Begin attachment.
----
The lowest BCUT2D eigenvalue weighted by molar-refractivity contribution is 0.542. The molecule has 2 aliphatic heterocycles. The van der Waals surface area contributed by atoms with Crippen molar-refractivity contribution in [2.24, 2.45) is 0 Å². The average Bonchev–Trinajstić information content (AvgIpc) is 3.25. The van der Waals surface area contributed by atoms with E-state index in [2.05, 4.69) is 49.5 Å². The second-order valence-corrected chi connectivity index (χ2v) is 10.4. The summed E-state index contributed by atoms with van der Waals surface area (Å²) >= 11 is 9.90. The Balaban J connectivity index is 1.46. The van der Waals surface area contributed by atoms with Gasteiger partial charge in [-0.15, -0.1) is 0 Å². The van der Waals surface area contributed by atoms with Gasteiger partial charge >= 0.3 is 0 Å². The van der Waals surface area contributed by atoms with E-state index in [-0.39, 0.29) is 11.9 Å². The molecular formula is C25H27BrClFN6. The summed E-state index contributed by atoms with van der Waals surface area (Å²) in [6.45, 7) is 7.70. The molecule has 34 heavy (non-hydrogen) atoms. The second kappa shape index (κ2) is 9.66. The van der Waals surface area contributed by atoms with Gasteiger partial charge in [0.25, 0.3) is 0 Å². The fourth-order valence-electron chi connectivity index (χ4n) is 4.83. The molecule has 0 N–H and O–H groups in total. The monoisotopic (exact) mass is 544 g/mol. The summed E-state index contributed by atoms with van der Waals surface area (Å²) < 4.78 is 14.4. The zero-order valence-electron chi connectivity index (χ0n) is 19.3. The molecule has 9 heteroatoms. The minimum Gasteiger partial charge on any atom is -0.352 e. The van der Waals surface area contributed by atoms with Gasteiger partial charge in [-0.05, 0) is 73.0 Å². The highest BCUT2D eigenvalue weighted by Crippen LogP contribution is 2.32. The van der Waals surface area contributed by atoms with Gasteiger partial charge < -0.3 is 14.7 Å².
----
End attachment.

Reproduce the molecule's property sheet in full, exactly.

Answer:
The lowest BCUT2D eigenvalue weighted by molar-refractivity contribution is 0.542. The molecule has 2 aliphatic heterocycles. The van der Waals surface area contributed by atoms with Crippen molar-refractivity contribution in [2.24, 2.45) is 0 Å². The average Bonchev–Trinajstić information content (AvgIpc) is 3.25. The van der Waals surface area contributed by atoms with E-state index in [2.05, 4.69) is 49.5 Å². The second-order valence-corrected chi connectivity index (χ2v) is 10.4. The summed E-state index contributed by atoms with van der Waals surface area (Å²) >= 11 is 9.90. The Balaban J connectivity index is 1.46. The van der Waals surface area contributed by atoms with Gasteiger partial charge in [-0.15, -0.1) is 0 Å². The van der Waals surface area contributed by atoms with Gasteiger partial charge >= 0.3 is 0 Å². The van der Waals surface area contributed by atoms with E-state index in [-0.39, 0.29) is 11.9 Å². The molecular formula is C25H27BrClFN6. The summed E-state index contributed by atoms with van der Waals surface area (Å²) in [6.45, 7) is 7.70. The molecule has 34 heavy (non-hydrogen) atoms. The second kappa shape index (κ2) is 9.66. The van der Waals surface area contributed by atoms with Gasteiger partial charge in [0.25, 0.3) is 0 Å². The fourth-order valence-electron chi connectivity index (χ4n) is 4.83. The molecule has 0 N–H and O–H groups in total. The monoisotopic (exact) mass is 544 g/mol. The summed E-state index contributed by atoms with van der Waals surface area (Å²) < 4.78 is 14.4. The zero-order valence-electron chi connectivity index (χ0n) is 19.3. The molecule has 9 heteroatoms. The minimum Gasteiger partial charge on any atom is -0.352 e. The van der Waals surface area contributed by atoms with Gasteiger partial charge in [-0.05, 0) is 73.0 Å². The highest BCUT2D eigenvalue weighted by Crippen LogP contribution is 2.32. The van der Waals surface area contributed by atoms with Gasteiger partial charge < -0.3 is 14.7 Å².